7 things you should know about amendments to the Child Labour (Prohibition and Regulation) Act

New Delhi(Web Team): The Union Cabinet has approved provisions to the Child Labour (Prohibition and Regulation) Amendment Bill, 2012. The decision was taken at a Cabinet meeting in New Delhi on Wednesday.

According to the amendment, children below the age of 14, cannot be employed anywhere, except in non-hazardous family enterprises or the entertainment industry. The latter includes working as an artist in an audio-visual entertainment industry, advertisement, films, television serials or any such other entertainment or sports activities, except the circus. The original child labour law banned employment of children below 14 years of age in only 18 hazardous industries.

The amendments have also relaxed the penal provisions for parents or guardians, who were earlier subjected to the same punishment as the employer of the child. However, in case of parents being repeat offenders, they may be penalised with a monetary fine up to Rs 10,000.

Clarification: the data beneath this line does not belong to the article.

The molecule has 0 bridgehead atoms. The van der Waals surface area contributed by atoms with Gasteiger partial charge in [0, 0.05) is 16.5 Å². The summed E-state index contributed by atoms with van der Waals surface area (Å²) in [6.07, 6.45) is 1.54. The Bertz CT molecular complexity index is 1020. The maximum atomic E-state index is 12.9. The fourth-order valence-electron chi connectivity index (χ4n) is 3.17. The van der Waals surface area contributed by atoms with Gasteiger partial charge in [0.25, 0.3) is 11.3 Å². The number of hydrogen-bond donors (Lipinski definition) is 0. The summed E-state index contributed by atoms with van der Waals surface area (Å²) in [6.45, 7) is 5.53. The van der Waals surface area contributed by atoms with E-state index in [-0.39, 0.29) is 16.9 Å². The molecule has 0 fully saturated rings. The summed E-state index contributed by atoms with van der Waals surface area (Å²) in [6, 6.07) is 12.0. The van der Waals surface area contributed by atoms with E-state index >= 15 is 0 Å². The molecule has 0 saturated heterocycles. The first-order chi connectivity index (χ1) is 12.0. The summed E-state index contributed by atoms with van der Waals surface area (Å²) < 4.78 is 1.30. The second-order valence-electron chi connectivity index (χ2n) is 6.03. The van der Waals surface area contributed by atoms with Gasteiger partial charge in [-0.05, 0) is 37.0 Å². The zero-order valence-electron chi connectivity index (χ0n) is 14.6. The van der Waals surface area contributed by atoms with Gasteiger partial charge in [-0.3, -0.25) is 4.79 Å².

However, employers would be penalised even for the first offence:
– In case of first offence, the penalty for employers has been increased up to two and half times from the existing up to Rs 20 thousand to up to Rs 50,000 now and imprisonment for a term not less than six months but which may extend to two years.
– In case of a second or subsequent offence of employing any child or adolescent in contravention of the law, the minimum imprisonment would be one year which may extend to three years.
– Earlier, the penalty for second or subsequent offence of employing any child in contravention of the law was imprisonment for a minimum term of six months which may extend to two years.

A new definition of adolescent has also been introduced in the amendment and employment of adolescents (14 to 18 years of age) has also been prohibited in hazardous occupations and processes.

The bill also provides that the offence of employing any child or adolescent in contravention of the Act by an employer will be cognizable, which allows police to arrest without a warrant.

However, critics said that the amendments partially legitimises child labour. They question how it would be ensured that the child is working in a non-hazardous family enterprise and that he/she would be doing so only after school hours.

The proposal also provides for the setting up of a Child and Adolescent Labour Rehabilitation Fund for one or more districts for rehabilitation of children or adolescents rescued. Thus, the Act itself will provide for a fund to carry out rehabilitation activities.

Posted by on May 13, 2015. Filed under Editorial. You can follow any responses to this entry through the RSS 2.0. Both comments and pings are currently closed.